Recently, Dr. David Sinclair did an AMA (“Ask Me Anything”) on Reddit. Events like these, which allow people to ask researchers questions about their work on an open forum, can often turn up interesting responses that are not always uncovered during interviews.
We have picked these few questions and answers, but we suggest that you visit the Reddit AMA thread to read more.
Do you see the field of aging research converging toward a unified theory of aging? I notice a lot of similarity between your information theory of aging and the somatic restriction theory proposed by Dr. Michael West, for example.
Exactly. Michael and I recently spent an afternoon together brainstorming. It does feel like we are making progress.
What particular things do you think will be bottlenecks in the practical application of longevity research that could use more people in the near future and that would be most worth trying to break into?
The main impediment is that aging is not something doctors are inclined to treat. Why? Because aging is not yet defined as a disease or even an ailment by regulators, even though it’s the main cause of disability and disease. It’s considered “natural”. If this were to change, and aging was defined formally as a medical condition (as suggested by WHO), then doctors could more easily feel comfortable prescribing medicines that slow aging to people over a certain biological age instead of waiting until it’s too late.
Other things to do are to educate doctors, do research in this area, and help increase funding of aging research and development. Getting the word out is a good start. Thanks to everyone who has made it a topic of discussion among friends and colleagues.
How are NAD levels measured in an animal?
We measure NAD in blood and tissue. In humans, blood. There are a few ways to do it. Fluorescent assays and liquid chromatography are the most convenient. Mass spectrometry is another level up. We use Mass Spec in our Cell 2007 paper, but it’s not easy.
What do you look for when selecting new members for your lab?
Lab members have to be 1. Good people/trustworthy 2. Energetic 3. Passionate 4. Undergrad in biology or computing or engineering 5. Good communicator 6. A thumbs-up from all lab members. Experience in a lab helps.
Do you think there is a significant difference in sublingual vs oral administration of NMN?
I’ve not seen a head-to-head comparison. Don’t know if there’s an advantage to one or another. We all need to be data-driven. Someone should publish a study if they’ve done one. I can tell you that oral NMN can raise NAD levels in the bloodstream of mice and people.
Would you be kind and briefly summarize at what point we are in the process of research? What is the main focus? What are the recent discoveries? Where would we be in the next 5 years?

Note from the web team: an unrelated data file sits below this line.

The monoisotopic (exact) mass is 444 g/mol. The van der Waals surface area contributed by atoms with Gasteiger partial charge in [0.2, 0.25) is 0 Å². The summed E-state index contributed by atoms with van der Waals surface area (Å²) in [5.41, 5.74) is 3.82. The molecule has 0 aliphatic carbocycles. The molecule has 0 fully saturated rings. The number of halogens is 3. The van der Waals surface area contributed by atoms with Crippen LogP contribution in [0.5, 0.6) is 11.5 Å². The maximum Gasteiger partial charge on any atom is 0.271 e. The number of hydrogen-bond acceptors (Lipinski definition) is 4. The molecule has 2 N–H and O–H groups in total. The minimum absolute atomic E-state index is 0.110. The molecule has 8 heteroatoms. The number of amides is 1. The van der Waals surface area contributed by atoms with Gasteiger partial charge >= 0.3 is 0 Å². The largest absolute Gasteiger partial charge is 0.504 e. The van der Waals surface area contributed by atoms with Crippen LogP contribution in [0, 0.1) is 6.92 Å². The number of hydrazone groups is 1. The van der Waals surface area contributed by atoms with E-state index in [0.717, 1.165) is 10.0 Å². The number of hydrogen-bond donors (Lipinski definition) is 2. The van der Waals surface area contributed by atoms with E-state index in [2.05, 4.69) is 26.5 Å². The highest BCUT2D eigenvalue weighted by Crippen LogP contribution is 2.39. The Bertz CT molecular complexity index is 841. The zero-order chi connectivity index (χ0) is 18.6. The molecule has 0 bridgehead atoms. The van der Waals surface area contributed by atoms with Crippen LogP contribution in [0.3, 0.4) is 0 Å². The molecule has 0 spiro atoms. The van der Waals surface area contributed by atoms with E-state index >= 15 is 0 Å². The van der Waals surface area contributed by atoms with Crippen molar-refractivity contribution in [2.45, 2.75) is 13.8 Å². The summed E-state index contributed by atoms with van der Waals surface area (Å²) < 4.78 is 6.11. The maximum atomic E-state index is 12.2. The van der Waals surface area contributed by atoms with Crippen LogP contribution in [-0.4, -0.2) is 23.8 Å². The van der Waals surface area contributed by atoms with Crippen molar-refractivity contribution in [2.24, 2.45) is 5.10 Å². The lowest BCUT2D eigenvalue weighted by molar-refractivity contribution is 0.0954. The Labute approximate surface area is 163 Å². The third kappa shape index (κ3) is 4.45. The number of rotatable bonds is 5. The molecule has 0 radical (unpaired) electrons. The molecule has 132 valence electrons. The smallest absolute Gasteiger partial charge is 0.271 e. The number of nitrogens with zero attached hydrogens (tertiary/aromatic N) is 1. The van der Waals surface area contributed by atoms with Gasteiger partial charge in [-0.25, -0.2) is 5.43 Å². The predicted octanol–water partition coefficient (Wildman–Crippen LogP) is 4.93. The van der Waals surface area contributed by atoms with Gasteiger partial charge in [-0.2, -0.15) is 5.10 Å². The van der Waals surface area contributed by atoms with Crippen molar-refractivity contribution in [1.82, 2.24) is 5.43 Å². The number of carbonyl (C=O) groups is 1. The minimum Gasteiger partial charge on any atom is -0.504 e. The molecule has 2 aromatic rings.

We are at the same stage as the Wright Brothers. We’ve built a glider that works well. We have engines we are strapping on. We know it’s possible. We have seen birds fly. The main focus is finding ways to turn on longevity genes, what is the effect of combining them, how to delete senescent cells, and epigenetic reprogramming. In the next 5 years, I hope to see medicines available based on this research. Hard to know what will be first. I hope to have reversed aging in the eye to restore vision.
What sort of scientific breakthroughs do you think we would need in order to restore an epigenetic state from significantly earlier in life (e.g. that of a 25 year old, when you are 50). A study by Stölzel et. al in 2017 initially showed a significant decrease in DNA methylation age following transfusion of a hematopoietic stem cell transplant but later resulted in a return to ‘correct’ age and an accelerated rate of epigenetic aging. This suggests that the ‘signal’ of the age-appropriate genome is stronger than that of exogenous tissue (at least in HSCs) and could pose a barrier to restoration of epigenetic information from earlier in life. Are the mechanisms behind this going to remain a thorn in our side for decades, or do we already know a few things that could be used to mitigate it?
Tough question. We are going to test what happens to a mouse when you reprogram it whole body. Juan Carlos Belmonte’s work suggests it can work. I’d be surprised if there is a rebound against reprogramming – we are first verifying this in mouse eye reprogramming experiments.
I’m wondering what the current state of the 3/4 Yamanaka factors treatment is? It was pretty exciting to hear about the nerve regeneration, so I’m hoping that that comes to fruition soon.
Also, presuming it is a generally safe and effective treatment for humans, what kind of measures will be needed to apply it? It’s fairly hard to do a full genetic rewrite on live animals, so I’m hoping an injection or other method would be a safe method of application rather than having to modify the next generation to have triggerable regeneration.
I’m amazed how many people have read our paper already. What an interesting world we live in. I hope to publish in a journal soon so the wider scientific (and lay) world can hear about it…thanks for the kind words. We are blown away by the results.
It would be an injection. AAVs are getting better every year. We are now testing new AAVs and delivery methods as well as molecules that could be ingested. (I really hope no one tries this at home).